Matt Frattin’s 2010-2011 collegiate season has been nothing short of spectacular and the nation’s leading goal scorer was officially recognized for it with WCHA Player of the Year honours. The Fighting Sioux senior has destroyed the stat sheet to the tune of 29 goals and 49 points in 37 games played, earning him the conference’s scoring title while amassing the most points by any North Dakota forward in 10 years. That’s actually one more goal than Matt scored in his entire first 3 NCAA seasons combined. Only 19 months ago, Frattin’s hockey career appeared to be in serious jeopardy when he was arrested for the second time by North Dakota police for a DUI, resulting in his dismissal from the school’s hockey programme. After being reinstated, he rebounded impressively to finish last season with 19 points in 24 games played, prompting myself to identify Matt as a big-time breakout candidate for 2011:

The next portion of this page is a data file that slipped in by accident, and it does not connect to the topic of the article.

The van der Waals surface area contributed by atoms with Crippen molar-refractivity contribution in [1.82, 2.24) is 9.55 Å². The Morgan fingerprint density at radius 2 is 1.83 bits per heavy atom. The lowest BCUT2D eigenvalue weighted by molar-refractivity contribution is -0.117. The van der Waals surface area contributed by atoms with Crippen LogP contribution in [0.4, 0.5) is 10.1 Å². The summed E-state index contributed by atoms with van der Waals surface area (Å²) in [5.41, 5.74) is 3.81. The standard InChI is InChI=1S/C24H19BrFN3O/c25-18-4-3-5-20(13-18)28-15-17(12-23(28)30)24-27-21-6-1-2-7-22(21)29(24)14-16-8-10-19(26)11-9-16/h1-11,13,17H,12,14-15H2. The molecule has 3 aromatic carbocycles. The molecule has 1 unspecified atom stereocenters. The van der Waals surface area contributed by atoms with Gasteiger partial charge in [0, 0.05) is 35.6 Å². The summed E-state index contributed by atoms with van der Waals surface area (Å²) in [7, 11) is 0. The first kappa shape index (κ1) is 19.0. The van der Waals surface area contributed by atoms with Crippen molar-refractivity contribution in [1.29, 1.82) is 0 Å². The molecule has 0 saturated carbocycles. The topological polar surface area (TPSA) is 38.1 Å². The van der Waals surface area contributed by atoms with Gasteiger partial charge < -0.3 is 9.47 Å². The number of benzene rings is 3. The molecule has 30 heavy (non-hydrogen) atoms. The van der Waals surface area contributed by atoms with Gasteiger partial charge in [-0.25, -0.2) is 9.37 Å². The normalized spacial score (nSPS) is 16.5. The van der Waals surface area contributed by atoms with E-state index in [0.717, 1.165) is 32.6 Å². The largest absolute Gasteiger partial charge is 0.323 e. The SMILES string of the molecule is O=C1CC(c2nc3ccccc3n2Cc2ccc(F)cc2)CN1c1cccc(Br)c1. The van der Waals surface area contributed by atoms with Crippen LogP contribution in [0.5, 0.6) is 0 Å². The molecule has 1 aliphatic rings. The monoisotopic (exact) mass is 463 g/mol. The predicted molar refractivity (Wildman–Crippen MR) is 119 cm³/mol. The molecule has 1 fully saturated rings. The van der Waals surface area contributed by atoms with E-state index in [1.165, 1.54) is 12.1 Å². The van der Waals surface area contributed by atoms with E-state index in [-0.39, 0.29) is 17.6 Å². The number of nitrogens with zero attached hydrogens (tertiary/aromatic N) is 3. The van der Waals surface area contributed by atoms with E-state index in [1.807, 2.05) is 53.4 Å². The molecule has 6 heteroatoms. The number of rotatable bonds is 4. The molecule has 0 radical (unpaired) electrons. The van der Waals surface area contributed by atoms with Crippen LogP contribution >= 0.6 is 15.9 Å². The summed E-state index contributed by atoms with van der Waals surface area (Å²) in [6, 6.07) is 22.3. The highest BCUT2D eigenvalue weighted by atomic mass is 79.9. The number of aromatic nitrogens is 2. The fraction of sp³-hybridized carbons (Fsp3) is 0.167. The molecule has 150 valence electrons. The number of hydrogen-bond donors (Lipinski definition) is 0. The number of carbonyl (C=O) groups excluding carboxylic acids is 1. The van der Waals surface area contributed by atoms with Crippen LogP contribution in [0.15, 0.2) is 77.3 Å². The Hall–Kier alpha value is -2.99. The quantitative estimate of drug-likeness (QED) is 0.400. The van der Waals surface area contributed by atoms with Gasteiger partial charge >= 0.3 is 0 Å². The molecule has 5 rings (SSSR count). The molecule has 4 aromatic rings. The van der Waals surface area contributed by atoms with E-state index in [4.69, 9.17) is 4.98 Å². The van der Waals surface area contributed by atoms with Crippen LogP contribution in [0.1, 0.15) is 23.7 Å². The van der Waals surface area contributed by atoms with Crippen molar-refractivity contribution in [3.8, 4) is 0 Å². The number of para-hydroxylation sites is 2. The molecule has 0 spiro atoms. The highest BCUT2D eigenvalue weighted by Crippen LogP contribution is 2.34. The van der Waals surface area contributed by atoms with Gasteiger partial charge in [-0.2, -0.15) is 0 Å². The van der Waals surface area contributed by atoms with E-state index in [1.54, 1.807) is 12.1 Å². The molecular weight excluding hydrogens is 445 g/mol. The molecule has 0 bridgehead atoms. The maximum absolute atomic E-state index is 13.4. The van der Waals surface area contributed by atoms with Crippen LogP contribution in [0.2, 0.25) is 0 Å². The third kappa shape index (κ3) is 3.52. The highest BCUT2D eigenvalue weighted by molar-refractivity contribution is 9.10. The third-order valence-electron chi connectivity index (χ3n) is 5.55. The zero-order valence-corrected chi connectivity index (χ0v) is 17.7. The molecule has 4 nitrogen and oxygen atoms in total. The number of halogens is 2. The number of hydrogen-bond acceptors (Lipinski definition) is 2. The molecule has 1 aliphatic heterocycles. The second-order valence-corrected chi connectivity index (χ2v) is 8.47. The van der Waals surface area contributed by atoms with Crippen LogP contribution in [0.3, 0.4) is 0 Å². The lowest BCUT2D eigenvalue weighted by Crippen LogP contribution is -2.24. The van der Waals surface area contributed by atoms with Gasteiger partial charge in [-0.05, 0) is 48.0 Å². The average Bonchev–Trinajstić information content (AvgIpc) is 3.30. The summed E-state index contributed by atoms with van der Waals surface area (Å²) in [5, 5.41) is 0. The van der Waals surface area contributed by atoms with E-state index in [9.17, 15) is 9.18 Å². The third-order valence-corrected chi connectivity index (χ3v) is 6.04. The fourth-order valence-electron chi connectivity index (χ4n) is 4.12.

“Matt is a multi-talented player who can give you goal scoring ability while chipping in some physical play as well. Heâ€™s flying way under the radar right now, but donâ€™t be surprised if heâ€™s one of the names generating a ton of prospect buzz next season.”
Frattin could find himself with even more hardware at season’s end as he is amongst the favourites to win the Hobey Baker Award for the nation’s Most Outstanding Player. But for now, he will focus his attention on leading No. 1 ranked North Dakota to an NCAA title, starting with the WCHA playoffs against No. 12 seed Michigan State.
However, things could get interesting at season’s end. As a full four year commit, Frattin will find himself in the same situation as former Chicago prospect Bill Sweatt last summer. Although Frattin is still “technically” a Maple Leaf prospect, he will hold a ton of leverage in negotiations as he can simply choose to wait past the August deadline and become an unrestricted free agent. In addition to increased financial demands, Matt could also request a guaranteed NHL roster spot in the fall and the Sweatt negotiations showed that Burke is not fond of agents or players employing hardball tactics. Whatever the end result, Frattin’s journey to the NHL promises to be an intriguing storyline to follow.